Formatting A Stage Play in Microsoft Word

Formatting A Stage Play in Microsoft Word

Editing / Style / Publishing / Editing New Media

Writing a good play is hard work but by learning a few tricks in Microsoft Word, playwrights can make the process of formatting scripts easier. Like book publishers, publishers of plays don’t all agree on formatting specifics, but by following the guidelines below you’ll be able to submit a polished script that will show your prospective publisher that, if nothing else, you’re serious about the quality of your submission.

 

 

A Blank Slate

 

Start by opening a blank document. Although Word has several useful templates on offer, they’re more suited to presentations and résumés than scriptwriting. Once you’ve opened a blank document, start with your script’s title page. Publishers generally prefer that title pages for play-scripts be relatively simple, so in central justification write the title of your play in all caps 3.5” below the top 1” margin. Two lines below your title, switch back to normal capitalization and write the word “by,” then two lines below that write your name. You can include contact information, minus your name of course, in the lower right-hand corner of the page. Writing on the title page should be in a 12-point font of your choice, such as Times New Roman.

 

 

Dramatis Personae

 

The Cast of Characters page comes next, which features a list of the characters in your play, along with short descriptions of each. On this page, you may also choose to identify the primary setting of your play, how long your play runs, and the length and timing of the intermission. After this page, the body of the script will start so the margins will have to be modified slightly.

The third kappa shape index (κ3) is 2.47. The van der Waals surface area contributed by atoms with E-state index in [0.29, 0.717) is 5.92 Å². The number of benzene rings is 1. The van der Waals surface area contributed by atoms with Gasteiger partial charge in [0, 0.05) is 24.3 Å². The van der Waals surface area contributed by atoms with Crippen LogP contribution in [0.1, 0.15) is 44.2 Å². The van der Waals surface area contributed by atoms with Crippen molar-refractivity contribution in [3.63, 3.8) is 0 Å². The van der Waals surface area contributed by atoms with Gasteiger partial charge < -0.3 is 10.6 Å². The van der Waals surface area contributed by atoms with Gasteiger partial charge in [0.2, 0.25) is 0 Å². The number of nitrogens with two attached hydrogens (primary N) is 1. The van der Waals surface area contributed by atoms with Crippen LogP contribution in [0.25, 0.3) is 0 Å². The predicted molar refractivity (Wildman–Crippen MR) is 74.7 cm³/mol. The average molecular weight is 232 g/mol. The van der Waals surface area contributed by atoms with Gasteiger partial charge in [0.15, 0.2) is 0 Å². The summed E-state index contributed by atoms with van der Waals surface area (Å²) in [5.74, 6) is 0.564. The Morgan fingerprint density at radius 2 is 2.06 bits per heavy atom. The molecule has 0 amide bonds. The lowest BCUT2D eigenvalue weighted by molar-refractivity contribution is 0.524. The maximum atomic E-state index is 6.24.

Setting the Stage

 

The top, bottom, and right margins should all stay at 1” but change the left margin to 1.5”. If your play has more than one act, you’ll need to include “Act I” underlined and in all caps with Roman numerals, e.g. I, II, III, at the top of this page in central justification. Two lines below, write “Scene 1” underlined in all caps. Or, if you’re submitting a one-act play, simply substitute “Act I” with “Scene 1,” similarly underlined and in all caps at the top of the page. Note, however, that Arabic, rather than Roman, numerals, e.g. 1, 2, 3, are preferred for scene designations.

 

For the most part, play-scripts consist of character names, stage directions, and dialogue. To help make it easier for directors, actors, and other production staff to find characters’ lines, entrances, exits, and stage directions in a script, characters’ names are written in all caps except when they’re referred to in the dialogue of the play.

 

 

Taking Shortcuts

 

Since formatting a play-script requires working with both central and left justifications, memorizing the “Center Text” keyboard shortcut will save you time. This shortcut center justifies your cursor or centers the whole paragraph your cursor is currently in. If you’re using a PC, press and hold the “Ctrl” key while also pressing “E.” If you’re using a Mac, substitute the “Ctrl” key with the “Command” key.